So every once in a while I get a title and I think “Ahh….man…maybe I should send this to somebody else to handle.” and that thought went through my head with Ace Combat: Assault Horizon. The reason was simple – I didn’t particularly enjoy Ace Combat 6: Fires of Liberation. The storyline was painfully stilted and the balancing on combat left a little to be desired. The “living battlefield” concept gave players a series of objectives to achieve, but the game never sucked me in. I just didn’t care what happened to the team, and the voice acting had me scrambling to turn down the sound. Graphically the game was also a mixed bag with poorly rendered human characters for the cutscenes bumped up against picture-perfect models for the aircraft in the title. As you can imagine, I was bracing myself for another painful experience with what is ostensibly Ace Combat 7. I’m glad I was wrong.
Project Aces has taken some big steps towards reinventing the series, not the least of which is a departure from the all-jets approach of the previous titles. An action-arcade sim at heart, the game now incorporates the chance to play a fighter pilot, a bomber, an AC-130 pilot, and even sit behind the stick of the Apache helicopter. While it is still you versus hundreds of enemy pilots, the game has worked some kinks out of the rudders and manages to stick the landing without burying itself into the runway like a lawn dart.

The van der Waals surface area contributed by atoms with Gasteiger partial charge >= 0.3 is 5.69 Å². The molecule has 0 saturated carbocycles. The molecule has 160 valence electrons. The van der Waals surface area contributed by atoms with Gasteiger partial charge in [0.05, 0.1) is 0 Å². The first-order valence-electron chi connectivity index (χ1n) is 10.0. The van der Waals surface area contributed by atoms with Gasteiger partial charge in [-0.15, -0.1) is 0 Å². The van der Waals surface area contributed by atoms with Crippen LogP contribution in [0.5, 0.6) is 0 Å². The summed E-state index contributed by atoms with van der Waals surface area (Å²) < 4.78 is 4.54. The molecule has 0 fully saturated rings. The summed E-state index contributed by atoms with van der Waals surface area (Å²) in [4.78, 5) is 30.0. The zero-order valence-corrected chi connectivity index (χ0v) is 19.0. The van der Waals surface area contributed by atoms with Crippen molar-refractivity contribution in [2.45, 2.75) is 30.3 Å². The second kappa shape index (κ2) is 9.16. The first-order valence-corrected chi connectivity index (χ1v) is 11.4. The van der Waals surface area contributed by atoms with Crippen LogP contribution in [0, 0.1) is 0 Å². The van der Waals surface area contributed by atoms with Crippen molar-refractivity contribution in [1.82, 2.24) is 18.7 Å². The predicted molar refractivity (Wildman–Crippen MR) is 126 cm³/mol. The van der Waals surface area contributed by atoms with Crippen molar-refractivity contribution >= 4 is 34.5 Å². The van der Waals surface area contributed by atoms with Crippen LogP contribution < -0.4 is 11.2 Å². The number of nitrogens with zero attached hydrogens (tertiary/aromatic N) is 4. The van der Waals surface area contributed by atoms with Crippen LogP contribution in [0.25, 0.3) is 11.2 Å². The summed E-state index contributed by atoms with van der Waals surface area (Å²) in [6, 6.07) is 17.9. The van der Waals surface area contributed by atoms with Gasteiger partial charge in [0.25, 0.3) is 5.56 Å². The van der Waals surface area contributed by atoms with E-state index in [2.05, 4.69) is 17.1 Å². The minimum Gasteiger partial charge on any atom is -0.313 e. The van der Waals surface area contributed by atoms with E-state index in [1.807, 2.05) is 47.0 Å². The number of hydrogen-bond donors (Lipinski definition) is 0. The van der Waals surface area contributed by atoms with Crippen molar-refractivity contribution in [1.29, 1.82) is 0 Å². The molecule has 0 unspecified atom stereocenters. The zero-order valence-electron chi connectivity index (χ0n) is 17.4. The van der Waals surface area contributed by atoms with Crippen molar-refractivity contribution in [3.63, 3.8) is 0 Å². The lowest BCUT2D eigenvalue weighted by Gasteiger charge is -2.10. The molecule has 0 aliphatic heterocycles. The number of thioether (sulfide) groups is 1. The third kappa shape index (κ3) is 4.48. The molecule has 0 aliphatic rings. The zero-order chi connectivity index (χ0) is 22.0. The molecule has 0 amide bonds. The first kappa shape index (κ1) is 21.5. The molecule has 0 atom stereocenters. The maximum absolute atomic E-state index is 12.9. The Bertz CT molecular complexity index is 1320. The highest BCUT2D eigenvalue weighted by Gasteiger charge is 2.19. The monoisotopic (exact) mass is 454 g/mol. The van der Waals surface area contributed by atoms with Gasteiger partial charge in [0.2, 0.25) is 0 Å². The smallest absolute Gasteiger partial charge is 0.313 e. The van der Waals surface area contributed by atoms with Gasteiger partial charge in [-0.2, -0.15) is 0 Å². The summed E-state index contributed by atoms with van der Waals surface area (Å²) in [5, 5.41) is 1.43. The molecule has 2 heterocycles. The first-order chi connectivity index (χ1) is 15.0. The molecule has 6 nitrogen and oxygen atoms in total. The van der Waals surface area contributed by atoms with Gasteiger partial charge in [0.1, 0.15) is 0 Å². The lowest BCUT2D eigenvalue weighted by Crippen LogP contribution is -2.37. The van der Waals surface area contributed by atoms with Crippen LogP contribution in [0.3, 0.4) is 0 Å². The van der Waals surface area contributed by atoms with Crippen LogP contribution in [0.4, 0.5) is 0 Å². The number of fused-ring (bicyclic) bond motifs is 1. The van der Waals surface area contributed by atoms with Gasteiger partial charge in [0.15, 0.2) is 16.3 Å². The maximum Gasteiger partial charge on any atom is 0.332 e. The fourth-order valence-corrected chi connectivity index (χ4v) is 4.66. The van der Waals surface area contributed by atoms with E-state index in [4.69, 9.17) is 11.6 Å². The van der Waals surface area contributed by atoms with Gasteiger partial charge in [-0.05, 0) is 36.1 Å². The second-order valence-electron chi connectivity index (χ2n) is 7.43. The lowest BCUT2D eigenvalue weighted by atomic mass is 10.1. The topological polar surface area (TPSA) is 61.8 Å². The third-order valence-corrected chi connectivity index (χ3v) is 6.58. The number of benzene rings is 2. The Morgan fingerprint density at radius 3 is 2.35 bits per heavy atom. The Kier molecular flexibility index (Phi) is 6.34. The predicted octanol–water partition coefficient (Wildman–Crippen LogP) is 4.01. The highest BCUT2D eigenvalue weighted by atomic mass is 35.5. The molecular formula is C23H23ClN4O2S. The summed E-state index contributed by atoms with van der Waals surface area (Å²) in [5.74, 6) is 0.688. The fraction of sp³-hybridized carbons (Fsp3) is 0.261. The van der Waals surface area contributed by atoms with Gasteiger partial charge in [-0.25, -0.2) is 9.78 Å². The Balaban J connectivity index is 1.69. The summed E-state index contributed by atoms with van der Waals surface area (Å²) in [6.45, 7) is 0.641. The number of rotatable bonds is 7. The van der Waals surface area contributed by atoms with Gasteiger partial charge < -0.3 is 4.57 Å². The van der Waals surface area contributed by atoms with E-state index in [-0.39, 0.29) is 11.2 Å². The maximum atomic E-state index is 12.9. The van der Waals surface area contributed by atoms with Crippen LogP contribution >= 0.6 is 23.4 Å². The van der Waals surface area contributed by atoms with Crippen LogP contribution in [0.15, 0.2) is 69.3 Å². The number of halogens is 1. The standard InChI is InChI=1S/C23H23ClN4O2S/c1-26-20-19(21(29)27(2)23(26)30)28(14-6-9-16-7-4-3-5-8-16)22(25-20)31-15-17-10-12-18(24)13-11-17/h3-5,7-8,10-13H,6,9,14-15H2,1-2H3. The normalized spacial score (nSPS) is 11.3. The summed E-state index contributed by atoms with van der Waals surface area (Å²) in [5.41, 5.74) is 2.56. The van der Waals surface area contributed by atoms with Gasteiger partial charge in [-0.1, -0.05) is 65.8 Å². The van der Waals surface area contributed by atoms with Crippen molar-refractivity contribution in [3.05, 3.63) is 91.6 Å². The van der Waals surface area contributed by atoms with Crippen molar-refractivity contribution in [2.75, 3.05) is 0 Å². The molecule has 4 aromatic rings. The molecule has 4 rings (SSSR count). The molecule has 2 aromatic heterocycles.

“The plaque for the alternates is down in the ladies room.”
Ace Combat: Assault Horizon kicks off in December of 2015 and immediately thrusts you into the action with an air assault over Miami, Florida. As Lt. Col. William Bishop, commander of the Warwolf Squadron, you engage and attempt to defeat an anti-government assault force. After turning the tide of battle, Lt. Col. Bishop joins the 108th Task Force – a group of pilots comprised of Russians, Israeli, and American soldiers bent on taking down the insurgent army. Their attempts to stop the enemy are soon thwarted by a new weapon dubbed “Trinity” which closely resembles a suitcase-nuke. It is a race against time to figure out where these weapons will be deployed and how to stop them.
The story, although a little cliché, is written by New York Times bestselling author Jim DeFelice. With enough character development to make you care a little bit about what happens to your team, Assault Horizon delivers a narrative that is at least worthy of following, as opposed to its predecessor.
As before, the planes (and in this case, choppers as well) are photo-realistic and perfectly rendered by the game. Thankfully, the character models in the game have also gotten an overhaul, correcting the weak cutscenes between missions. Assault Horizon also gets an environmental update with satellite-mapped arenas including Miami, East Africa, Russia, Washington D.C. and even Dubai. On some maps this works extraordinarily well, but on others the maps are still rather flat and lifeless. Dubai and Washington D.C. are probably the shining jewels of the map loadouts, featuring enough skyscrapers to keep you very busy should you engage in dogfighting near them.
“Do not fire until fired upon…”